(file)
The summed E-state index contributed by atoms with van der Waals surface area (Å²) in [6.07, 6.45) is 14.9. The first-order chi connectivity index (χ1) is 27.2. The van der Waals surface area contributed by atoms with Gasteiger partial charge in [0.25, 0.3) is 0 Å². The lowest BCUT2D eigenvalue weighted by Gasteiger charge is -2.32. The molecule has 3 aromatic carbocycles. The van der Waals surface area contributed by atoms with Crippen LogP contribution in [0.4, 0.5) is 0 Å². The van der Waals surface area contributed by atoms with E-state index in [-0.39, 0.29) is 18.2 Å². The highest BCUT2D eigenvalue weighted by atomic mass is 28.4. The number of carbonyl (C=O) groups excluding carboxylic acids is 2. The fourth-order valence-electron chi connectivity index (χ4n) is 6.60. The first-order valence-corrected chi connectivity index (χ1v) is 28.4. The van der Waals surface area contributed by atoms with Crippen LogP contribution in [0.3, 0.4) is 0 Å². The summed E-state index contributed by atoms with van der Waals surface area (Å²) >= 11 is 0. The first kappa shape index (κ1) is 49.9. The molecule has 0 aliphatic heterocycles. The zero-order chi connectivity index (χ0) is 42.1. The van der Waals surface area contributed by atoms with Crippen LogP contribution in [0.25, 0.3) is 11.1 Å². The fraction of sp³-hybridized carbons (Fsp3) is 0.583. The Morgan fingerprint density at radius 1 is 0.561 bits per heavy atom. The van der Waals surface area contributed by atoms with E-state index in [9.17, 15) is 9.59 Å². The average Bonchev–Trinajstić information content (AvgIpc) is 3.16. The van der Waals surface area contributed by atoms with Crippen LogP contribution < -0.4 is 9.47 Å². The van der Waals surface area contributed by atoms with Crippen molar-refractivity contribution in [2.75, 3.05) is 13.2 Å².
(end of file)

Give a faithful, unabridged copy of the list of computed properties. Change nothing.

The summed E-state index contributed by atoms with van der Waals surface area (Å²) in [6.07, 6.45) is 14.9. The first-order chi connectivity index (χ1) is 27.2. The van der Waals surface area contributed by atoms with Gasteiger partial charge in [0.25, 0.3) is 0 Å². The lowest BCUT2D eigenvalue weighted by Gasteiger charge is -2.32. The molecule has 3 aromatic carbocycles. The van der Waals surface area contributed by atoms with Crippen LogP contribution in [0.4, 0.5) is 0 Å². The van der Waals surface area contributed by atoms with E-state index in [-0.39, 0.29) is 18.2 Å². The highest BCUT2D eigenvalue weighted by atomic mass is 28.4. The number of carbonyl (C=O) groups excluding carboxylic acids is 2. The fourth-order valence-electron chi connectivity index (χ4n) is 6.60. The first-order valence-corrected chi connectivity index (χ1v) is 28.4. The van der Waals surface area contributed by atoms with Crippen LogP contribution in [0.3, 0.4) is 0 Å². The summed E-state index contributed by atoms with van der Waals surface area (Å²) >= 11 is 0. The first kappa shape index (κ1) is 49.9. The molecule has 0 aliphatic heterocycles. The zero-order chi connectivity index (χ0) is 42.1. The van der Waals surface area contributed by atoms with Crippen LogP contribution in [0.25, 0.3) is 11.1 Å². The fraction of sp³-hybridized carbons (Fsp3) is 0.583. The Morgan fingerprint density at radius 1 is 0.561 bits per heavy atom. The van der Waals surface area contributed by atoms with E-state index in [9.17, 15) is 9.59 Å². The average Bonchev–Trinajstić information content (AvgIpc) is 3.16. The van der Waals surface area contributed by atoms with Crippen LogP contribution < -0.4 is 9.47 Å². The van der Waals surface area contributed by atoms with Crippen molar-refractivity contribution in [2.75, 3.05) is 13.2 Å².